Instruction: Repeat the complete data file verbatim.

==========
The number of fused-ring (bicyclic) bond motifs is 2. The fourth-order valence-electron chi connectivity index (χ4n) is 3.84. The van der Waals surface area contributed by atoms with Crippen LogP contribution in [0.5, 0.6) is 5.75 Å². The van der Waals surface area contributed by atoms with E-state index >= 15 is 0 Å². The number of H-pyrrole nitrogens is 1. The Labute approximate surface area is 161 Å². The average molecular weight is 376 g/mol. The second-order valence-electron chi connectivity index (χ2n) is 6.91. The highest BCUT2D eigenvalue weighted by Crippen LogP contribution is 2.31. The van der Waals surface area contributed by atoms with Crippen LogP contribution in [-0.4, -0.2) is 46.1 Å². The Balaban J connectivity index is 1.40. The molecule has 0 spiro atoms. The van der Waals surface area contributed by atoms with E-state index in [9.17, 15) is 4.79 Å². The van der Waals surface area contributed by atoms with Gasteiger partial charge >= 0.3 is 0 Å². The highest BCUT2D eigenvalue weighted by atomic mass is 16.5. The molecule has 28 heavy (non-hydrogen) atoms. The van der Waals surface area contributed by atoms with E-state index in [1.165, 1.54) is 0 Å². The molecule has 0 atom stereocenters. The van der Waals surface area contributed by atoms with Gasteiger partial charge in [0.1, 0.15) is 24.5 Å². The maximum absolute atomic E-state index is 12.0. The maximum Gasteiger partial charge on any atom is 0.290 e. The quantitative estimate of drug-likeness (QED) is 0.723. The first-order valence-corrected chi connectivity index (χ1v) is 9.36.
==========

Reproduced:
The number of fused-ring (bicyclic) bond motifs is 2. The fourth-order valence-electron chi connectivity index (χ4n) is 3.84. The van der Waals surface area contributed by atoms with Crippen LogP contribution in [0.5, 0.6) is 5.75 Å². The van der Waals surface area contributed by atoms with E-state index >= 15 is 0 Å². The number of H-pyrrole nitrogens is 1. The Labute approximate surface area is 161 Å². The average molecular weight is 376 g/mol. The second-order valence-electron chi connectivity index (χ2n) is 6.91. The highest BCUT2D eigenvalue weighted by Crippen LogP contribution is 2.31. The van der Waals surface area contributed by atoms with Crippen LogP contribution in [-0.4, -0.2) is 46.1 Å². The Balaban J connectivity index is 1.40. The molecule has 0 spiro atoms. The van der Waals surface area contributed by atoms with E-state index in [9.17, 15) is 4.79 Å². The van der Waals surface area contributed by atoms with Gasteiger partial charge >= 0.3 is 0 Å². The highest BCUT2D eigenvalue weighted by atomic mass is 16.5. The molecule has 28 heavy (non-hydrogen) atoms. The van der Waals surface area contributed by atoms with E-state index in [1.165, 1.54) is 0 Å². The molecule has 0 atom stereocenters. The van der Waals surface area contributed by atoms with Gasteiger partial charge in [0.1, 0.15) is 24.5 Å². The maximum absolute atomic E-state index is 12.0. The maximum Gasteiger partial charge on any atom is 0.290 e. The quantitative estimate of drug-likeness (QED) is 0.723. The first-order valence-corrected chi connectivity index (χ1v) is 9.36.